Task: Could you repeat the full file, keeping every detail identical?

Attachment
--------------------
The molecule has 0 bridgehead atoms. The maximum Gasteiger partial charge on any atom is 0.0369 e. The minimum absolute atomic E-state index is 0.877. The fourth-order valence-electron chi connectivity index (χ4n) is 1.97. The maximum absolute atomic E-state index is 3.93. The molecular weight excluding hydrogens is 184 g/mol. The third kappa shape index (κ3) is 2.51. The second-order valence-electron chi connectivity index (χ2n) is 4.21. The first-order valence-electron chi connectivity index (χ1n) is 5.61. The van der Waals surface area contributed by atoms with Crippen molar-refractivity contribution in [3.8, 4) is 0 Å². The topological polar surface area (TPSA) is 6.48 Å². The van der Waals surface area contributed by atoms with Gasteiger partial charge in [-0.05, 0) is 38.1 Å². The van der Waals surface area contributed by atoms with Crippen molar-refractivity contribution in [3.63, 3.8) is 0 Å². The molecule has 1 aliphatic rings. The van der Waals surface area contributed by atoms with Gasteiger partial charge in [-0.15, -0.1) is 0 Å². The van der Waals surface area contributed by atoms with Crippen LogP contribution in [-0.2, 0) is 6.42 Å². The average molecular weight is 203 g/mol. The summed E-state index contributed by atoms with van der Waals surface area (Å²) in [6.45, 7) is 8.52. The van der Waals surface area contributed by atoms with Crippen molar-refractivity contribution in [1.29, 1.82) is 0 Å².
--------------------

The molecule has 0 bridgehead atoms. The maximum Gasteiger partial charge on any atom is 0.0369 e. The minimum absolute atomic E-state index is 0.877. The fourth-order valence-electron chi connectivity index (χ4n) is 1.97. The maximum absolute atomic E-state index is 3.93. The molecular weight excluding hydrogens is 184 g/mol. The third kappa shape index (κ3) is 2.51. The second-order valence-electron chi connectivity index (χ2n) is 4.21. The first-order valence-electron chi connectivity index (χ1n) is 5.61. The van der Waals surface area contributed by atoms with Crippen molar-refractivity contribution in [3.8, 4) is 0 Å². The topological polar surface area (TPSA) is 6.48 Å². The van der Waals surface area contributed by atoms with Gasteiger partial charge in [-0.05, 0) is 38.1 Å². The van der Waals surface area contributed by atoms with Crippen molar-refractivity contribution in [3.63, 3.8) is 0 Å². The molecule has 1 aliphatic rings. The van der Waals surface area contributed by atoms with Gasteiger partial charge in [-0.15, -0.1) is 0 Å². The van der Waals surface area contributed by atoms with Crippen LogP contribution in [-0.2, 0) is 6.42 Å². The average molecular weight is 203 g/mol. The summed E-state index contributed by atoms with van der Waals surface area (Å²) in [6.45, 7) is 8.52. The van der Waals surface area contributed by atoms with Crippen molar-refractivity contribution in [1.29, 1.82) is 0 Å².